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Chiquito

24/7 Server

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Posted (edited)

i think the technical issue comes rather attached with the audience, separating the two would be like trying to separate wet from water.

 

mmo type games running servers 24/7 where players can drop in and drop out by their very nature attract those types of players to begin with. that sort of gameplay is what the audience is after.  leaving just the technical or financial investments out of it, imagine more sophisticated steel beasts scenarios requiring breaching and clearing minefields, for example, and imagine getting unknown players without any familiarity with the plan or the task just to perform it or coordinate with it. the types of players who want a 24/7 server to go up against lots of players aren't looking for that experience to begin with per se, unless the task was extremely simplified, like press a hot key, and any unit deploys a mine dozer and can instantly clear an obstacle. in other words, steel beasts gameplay is much more attuned to planning, and time commitments that mmo games don't quite expect of their audiences. it's just the way it is, it's not out of arrogance that this is mentioned, it's out of a realistic sense of two different game styles which are separate for a reason.

 

before steel beasts 2.0 was released, i got interested in red orchestra and battlefield 2.0, and those were fun- but of course the game styles were different from steel beasts, and were very much designed from the get go to have the type of mmo experience where players can spawn in and out and resurrect and this sort of thing. sure. steel beasts was not quite designed like that to begin with- that's the problem. it goes both ways- if you attempt to turn steel beasts into mmo type game, i think it would miss something in the translation, i would rather play those types of games if that's what i was after. likewise i didn't play battlefield to spend as much time planning as i do in steel beasts, the two play styles are different for a reason. as such, the ability to enter and drop with anonymous players is not just a consequence of different game designs- they are necessary for different play styles, the projected audience informs those types of play mechanics and vice versa.

Edited by Captain_Colossus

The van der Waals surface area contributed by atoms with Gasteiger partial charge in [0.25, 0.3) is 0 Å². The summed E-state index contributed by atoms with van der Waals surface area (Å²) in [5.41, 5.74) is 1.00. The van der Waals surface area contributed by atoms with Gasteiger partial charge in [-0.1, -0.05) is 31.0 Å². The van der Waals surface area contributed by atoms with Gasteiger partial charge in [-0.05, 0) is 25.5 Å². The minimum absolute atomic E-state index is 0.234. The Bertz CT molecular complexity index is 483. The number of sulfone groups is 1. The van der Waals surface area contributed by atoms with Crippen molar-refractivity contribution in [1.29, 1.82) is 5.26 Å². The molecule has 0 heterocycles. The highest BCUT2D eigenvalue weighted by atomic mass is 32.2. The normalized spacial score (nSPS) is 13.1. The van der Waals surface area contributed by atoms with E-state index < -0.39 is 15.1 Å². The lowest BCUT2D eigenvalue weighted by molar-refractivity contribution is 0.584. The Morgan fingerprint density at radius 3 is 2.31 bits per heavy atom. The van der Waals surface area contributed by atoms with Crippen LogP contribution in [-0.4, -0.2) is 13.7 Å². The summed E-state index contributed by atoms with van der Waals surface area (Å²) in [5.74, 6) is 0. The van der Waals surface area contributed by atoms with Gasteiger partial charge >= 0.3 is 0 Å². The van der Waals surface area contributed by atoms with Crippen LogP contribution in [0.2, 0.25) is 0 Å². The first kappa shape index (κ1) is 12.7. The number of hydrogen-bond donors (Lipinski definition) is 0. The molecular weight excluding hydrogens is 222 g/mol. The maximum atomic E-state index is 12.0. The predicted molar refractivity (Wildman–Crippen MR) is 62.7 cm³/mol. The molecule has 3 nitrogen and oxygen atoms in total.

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Yes - that is another aspect of the short attention span / availability vs 90 - 120 min scenario length that I was alluding to.

 

Anyway sorry for my contribution to the thread derailment and I'll stop now.

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3 minutes ago, Captain_Colossus said:

mmo type games running servers 24/7 where players can drop in and drop out by their very nature attract those types of players to begin with. that sort of gameplay is what the audience

is after.  leaving just the technical or financial investments out of it, imagine more sophisticated steel beasts scenarios requiring breaching and clearing minefields, for example, and imagine

getting unknown players without any familiarity with the plan or the task and just to perform it. the types of players who want a 24/7 server to go up against lots of players aren't looking for that experience to begin with per se, unless the task was extremely simplified, like press a hot key, and any unit deploys a mine dozer and can instantly clear an obstacle. in other words, steel beasts gameplay is much more attuned to planning, and time commitments that mmo games don't quite expect of its audience. it's just the way it is, it's not out of arrogance that this is mentioned, it's out of a realistic sense of two different game styles which are separate for a reason.

The question is how it would work for a tactial  ground warefare game like steelbeasts.

You can have a server running, but either you "force" joining player to take a certain type of vehicle and mission, or  could not really work as a tactical game.

I would just work as a shooter game (like World of tanks or warthunder)

 

 

-

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5 minutes ago, Grenny said:

I would just work as a shooter game (like World of tanks or warthunder)

 

The server mode request have nothing to do with the games you mentioned. 

 

It it is a programming feature that can be added to a good simulation software. You keep the people busy having fun with a 24/7 online MP mode, that feature bring more customers/players to joint to your squad or opforces Whatever. Then we are talking the right language of a big community.

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Posted (edited)
1 hour ago, Chiquito said:

 

The server mode request have nothing to do with the games you mentioned. 

 

It it is a programming feature that can be added to a good simulation software. You keep the people busy having fun with a 24/7 online MP mode, that feature bring more customers/players to joint to your squad or opforces Whatever. Then we are talking the right language of a big community.